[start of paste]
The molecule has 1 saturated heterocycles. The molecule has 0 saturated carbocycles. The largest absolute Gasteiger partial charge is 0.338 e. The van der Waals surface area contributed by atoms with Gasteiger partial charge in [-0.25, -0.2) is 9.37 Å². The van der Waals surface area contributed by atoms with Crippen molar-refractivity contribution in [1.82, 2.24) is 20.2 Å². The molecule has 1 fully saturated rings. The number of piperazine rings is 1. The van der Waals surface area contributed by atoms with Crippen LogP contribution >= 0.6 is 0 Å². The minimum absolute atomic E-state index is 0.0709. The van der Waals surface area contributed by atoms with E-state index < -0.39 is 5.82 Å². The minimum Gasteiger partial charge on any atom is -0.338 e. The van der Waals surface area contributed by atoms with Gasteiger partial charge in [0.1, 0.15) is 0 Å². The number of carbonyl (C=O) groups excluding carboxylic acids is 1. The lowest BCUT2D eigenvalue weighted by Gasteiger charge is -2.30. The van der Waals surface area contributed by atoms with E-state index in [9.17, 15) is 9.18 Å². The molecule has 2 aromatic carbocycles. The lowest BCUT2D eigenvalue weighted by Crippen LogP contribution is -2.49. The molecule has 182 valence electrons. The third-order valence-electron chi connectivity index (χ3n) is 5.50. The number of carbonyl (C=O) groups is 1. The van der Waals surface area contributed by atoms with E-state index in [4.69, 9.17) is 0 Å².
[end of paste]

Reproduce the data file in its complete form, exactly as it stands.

The molecule has 1 saturated heterocycles. The molecule has 0 saturated carbocycles. The largest absolute Gasteiger partial charge is 0.338 e. The van der Waals surface area contributed by atoms with Gasteiger partial charge in [-0.25, -0.2) is 9.37 Å². The van der Waals surface area contributed by atoms with Crippen molar-refractivity contribution in [1.82, 2.24) is 20.2 Å². The molecule has 1 fully saturated rings. The number of piperazine rings is 1. The van der Waals surface area contributed by atoms with Crippen LogP contribution >= 0.6 is 0 Å². The minimum absolute atomic E-state index is 0.0709. The van der Waals surface area contributed by atoms with E-state index < -0.39 is 5.82 Å². The minimum Gasteiger partial charge on any atom is -0.338 e. The van der Waals surface area contributed by atoms with Gasteiger partial charge in [0.1, 0.15) is 0 Å². The number of carbonyl (C=O) groups excluding carboxylic acids is 1. The lowest BCUT2D eigenvalue weighted by Gasteiger charge is -2.30. The van der Waals surface area contributed by atoms with E-state index in [9.17, 15) is 9.18 Å². The molecule has 2 aromatic carbocycles. The lowest BCUT2D eigenvalue weighted by Crippen LogP contribution is -2.49. The molecule has 182 valence electrons. The third-order valence-electron chi connectivity index (χ3n) is 5.50. The number of carbonyl (C=O) groups is 1. The van der Waals surface area contributed by atoms with E-state index in [4.69, 9.17) is 0 Å².